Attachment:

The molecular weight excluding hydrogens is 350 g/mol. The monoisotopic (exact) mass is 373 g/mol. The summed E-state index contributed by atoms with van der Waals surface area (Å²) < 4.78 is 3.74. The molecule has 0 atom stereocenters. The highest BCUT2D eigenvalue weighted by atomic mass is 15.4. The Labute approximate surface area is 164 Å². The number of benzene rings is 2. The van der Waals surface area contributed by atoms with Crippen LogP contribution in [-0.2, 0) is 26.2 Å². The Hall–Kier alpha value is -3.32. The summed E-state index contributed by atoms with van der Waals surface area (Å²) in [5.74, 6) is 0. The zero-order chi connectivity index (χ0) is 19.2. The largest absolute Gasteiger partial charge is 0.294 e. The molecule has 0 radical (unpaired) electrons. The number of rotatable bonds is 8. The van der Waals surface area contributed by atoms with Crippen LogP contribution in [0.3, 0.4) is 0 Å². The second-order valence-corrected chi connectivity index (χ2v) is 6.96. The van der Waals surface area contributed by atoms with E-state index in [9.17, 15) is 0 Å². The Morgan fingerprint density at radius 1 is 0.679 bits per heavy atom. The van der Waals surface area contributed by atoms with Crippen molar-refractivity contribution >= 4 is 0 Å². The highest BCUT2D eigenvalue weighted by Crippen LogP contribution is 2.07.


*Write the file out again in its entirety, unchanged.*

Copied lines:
The molecular weight excluding hydrogens is 350 g/mol. The monoisotopic (exact) mass is 373 g/mol. The summed E-state index contributed by atoms with van der Waals surface area (Å²) < 4.78 is 3.74. The molecule has 0 atom stereocenters. The highest BCUT2D eigenvalue weighted by atomic mass is 15.4. The Labute approximate surface area is 164 Å². The number of benzene rings is 2. The van der Waals surface area contributed by atoms with Crippen LogP contribution in [-0.2, 0) is 26.2 Å². The Hall–Kier alpha value is -3.32. The summed E-state index contributed by atoms with van der Waals surface area (Å²) in [5.74, 6) is 0. The zero-order chi connectivity index (χ0) is 19.2. The largest absolute Gasteiger partial charge is 0.294 e. The molecule has 0 radical (unpaired) electrons. The number of rotatable bonds is 8. The van der Waals surface area contributed by atoms with Crippen LogP contribution in [0.3, 0.4) is 0 Å². The second-order valence-corrected chi connectivity index (χ2v) is 6.96. The van der Waals surface area contributed by atoms with E-state index in [9.17, 15) is 0 Å². The Morgan fingerprint density at radius 1 is 0.679 bits per heavy atom. The van der Waals surface area contributed by atoms with Crippen molar-refractivity contribution >= 4 is 0 Å². The highest BCUT2D eigenvalue weighted by Crippen LogP contribution is 2.07.